November 02, 2001 12:26am
No Hard Times for Porn Industry
Source: ManNet/Daily News
(LOS ANGELES, CA) -- Terrorist attacks, war in Afghanistan and a faltering economy are not having an effect on one of the San Fernando Valley's most robust industries: adult videos.
Some of the area's top manufacturers of explicit films and DVDs said this week that their orders are up by as much as 20 percent since September 11 while smaller companies and video stores said business has remained steady.
"Our industry is, for the most part, recession-proof," said Jim Monroe, vice president of Van Nuys-based Vivid Video [http://VividVideo.com], one of the world's largest producers of explicit adult entertainment. "When times are good people still want to stay home and watch the movies and when times aren't so good, people tend to cuddle up at home even a little bit more."
The Valley has long been home to the booming adult film industry, which generated more than $4 billion in sales and rentals last year nationwide, according to Adult Video News [http://AVN.com], the industry's main trade paper. Although 2001 sales figures will not be available until December, Adult Video News Editor in Chief Mike Ramone said he doesn't expect any kind of drop in business with more than 11,000 new hard-core titles being released annually.
"I have heard from retailers that immediately after the attack, business went down with everyone staying home glued to the tube," Ramone said. "But then shortly thereafter, it went through the ceiling. I suppose people still need their distractions even in wartime."
Jack Kyser, chief economist of the Economic Development Corp. of Los Angeles County [http://LAEDC.org], said the adult film industry has historically weathered hard economic times. "If they had reported as being down, it would be a big surprise," Kyser said. "It's sort of the industry that dare not speak its name but it's one of the strong growth areas. People may not approve but, obviously, there is a demand. It seems to be a very, very solid industry."
According to the Entertainment Industry Development Corp., adult films account for approximately 5 percent to 10 percent of filming permits filed in Los Angeles County. The industry is able to weather tough economic times on the production side because they have small budgets, use small crews and minimal sets.
And the financial commitment from the consumer is also minimal.
"In a slowing economy, people might not take vacations or buy cars but they still want to go to movies, watch television or rent videos," said Morrie Goldman, vice president of the EIDC.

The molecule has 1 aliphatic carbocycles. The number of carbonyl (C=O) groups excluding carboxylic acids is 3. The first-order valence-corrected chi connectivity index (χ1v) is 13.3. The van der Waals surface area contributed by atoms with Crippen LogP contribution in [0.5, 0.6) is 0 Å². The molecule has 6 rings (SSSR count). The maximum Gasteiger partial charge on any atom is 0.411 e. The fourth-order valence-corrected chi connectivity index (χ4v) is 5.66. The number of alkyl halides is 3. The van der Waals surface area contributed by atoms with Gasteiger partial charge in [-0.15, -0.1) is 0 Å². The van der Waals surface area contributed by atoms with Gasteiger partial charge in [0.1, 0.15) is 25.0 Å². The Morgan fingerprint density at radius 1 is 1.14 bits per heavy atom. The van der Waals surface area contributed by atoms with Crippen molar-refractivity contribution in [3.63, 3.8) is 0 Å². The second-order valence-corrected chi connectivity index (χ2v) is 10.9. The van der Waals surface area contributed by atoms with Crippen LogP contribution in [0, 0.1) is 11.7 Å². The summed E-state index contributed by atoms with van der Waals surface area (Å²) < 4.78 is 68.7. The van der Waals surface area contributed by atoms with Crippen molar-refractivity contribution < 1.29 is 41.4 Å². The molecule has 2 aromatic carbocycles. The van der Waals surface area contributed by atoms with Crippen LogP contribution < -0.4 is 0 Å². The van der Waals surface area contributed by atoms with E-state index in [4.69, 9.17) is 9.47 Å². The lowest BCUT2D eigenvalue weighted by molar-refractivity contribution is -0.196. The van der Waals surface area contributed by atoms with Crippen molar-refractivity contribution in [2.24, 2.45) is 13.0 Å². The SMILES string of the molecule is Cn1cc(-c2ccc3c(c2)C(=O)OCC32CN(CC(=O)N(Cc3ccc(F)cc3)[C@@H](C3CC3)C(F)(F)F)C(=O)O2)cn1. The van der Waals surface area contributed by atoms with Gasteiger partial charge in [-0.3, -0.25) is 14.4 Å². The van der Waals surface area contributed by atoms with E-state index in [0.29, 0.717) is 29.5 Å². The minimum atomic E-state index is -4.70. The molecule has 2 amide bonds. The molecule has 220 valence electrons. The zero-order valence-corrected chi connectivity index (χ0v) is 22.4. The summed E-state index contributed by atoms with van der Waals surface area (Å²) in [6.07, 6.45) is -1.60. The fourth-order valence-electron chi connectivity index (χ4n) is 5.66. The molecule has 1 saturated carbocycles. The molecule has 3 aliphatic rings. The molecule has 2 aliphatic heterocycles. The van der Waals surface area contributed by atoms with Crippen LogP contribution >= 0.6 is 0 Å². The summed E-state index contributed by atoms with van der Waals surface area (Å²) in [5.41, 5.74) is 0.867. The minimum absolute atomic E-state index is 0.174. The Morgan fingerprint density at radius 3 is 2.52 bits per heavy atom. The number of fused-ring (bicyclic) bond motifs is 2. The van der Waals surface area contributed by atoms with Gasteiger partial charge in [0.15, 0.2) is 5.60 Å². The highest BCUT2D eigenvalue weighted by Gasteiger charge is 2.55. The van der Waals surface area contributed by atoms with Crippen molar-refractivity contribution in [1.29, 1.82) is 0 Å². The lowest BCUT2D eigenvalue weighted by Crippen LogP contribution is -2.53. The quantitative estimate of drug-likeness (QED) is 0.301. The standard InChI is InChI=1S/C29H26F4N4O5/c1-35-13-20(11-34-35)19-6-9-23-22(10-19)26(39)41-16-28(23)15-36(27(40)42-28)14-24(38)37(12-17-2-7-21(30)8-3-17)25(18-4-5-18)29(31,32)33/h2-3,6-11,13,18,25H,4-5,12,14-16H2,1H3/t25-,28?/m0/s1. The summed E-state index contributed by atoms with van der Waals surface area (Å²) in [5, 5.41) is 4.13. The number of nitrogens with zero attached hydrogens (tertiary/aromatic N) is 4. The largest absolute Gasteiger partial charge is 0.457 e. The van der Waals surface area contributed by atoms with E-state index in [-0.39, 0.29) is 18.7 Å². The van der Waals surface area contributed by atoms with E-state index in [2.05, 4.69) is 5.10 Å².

Monroe said the astonishing rise in popularity of DVDs has added handsomely to Vivid Video's bottom line and to the adult film industry's health overall. "We have seen a continual increase on DVDs the last 12-15 months and we are taking advantage of the technology," Monroe said. "We don't have a [Martin] Scorsese or [Francis Ford] Coppola to add director's comments but the more interactive we make our titles, the better."
Confident of continued strong demand, Canoga Park-based Wicked Pictures [http://WickedWeb.com] has no plans to scale back on the 48 new DVDs and VHS films it produces each year and sells to distributors. "Obviously, September 11 affected everyone to some degree and all anyone was concerned about was watching the news every night to see what was going on," said Wicked Pictures President Steve Orenstein. "Then it started changing when people were looking for anything but the news. Right now, business is good again and going as usual."
The president of a Van Nuys-based printing company that makes boxes for DVDs and videos for more than 200 porn companies said the only concession he has had to make to national events is to design machine-sealed mailing envelopes because of anxiety over the anthrax scare.
"With Christmas season coming up, we have seen orders for DVD boxes go way up and we are expecting a very busy Christmas season," he said. "There had already been an increase in home entertainment but now people are really seeking the security of being entertained at home."
While heterosexual porn films, which make up 90 percent of the market, have continued to sell and rent at a steady clip, sales of gay porn films are taking a hit, said Greg Randall, general manager of Colt Studio [http://COLTstudio.com] in North Hollywood, which produces gay-theme films and calendars. Randall said the reason is likely because gay-theme videos and DVDs usually retail for more than $40, significantly higher than other adult films. "The straight market is so heavily saturated they are practically giving it away," Randall said. "Things are usually pretty steady in this business but we are having to be a lot more aggressive in trying to move product."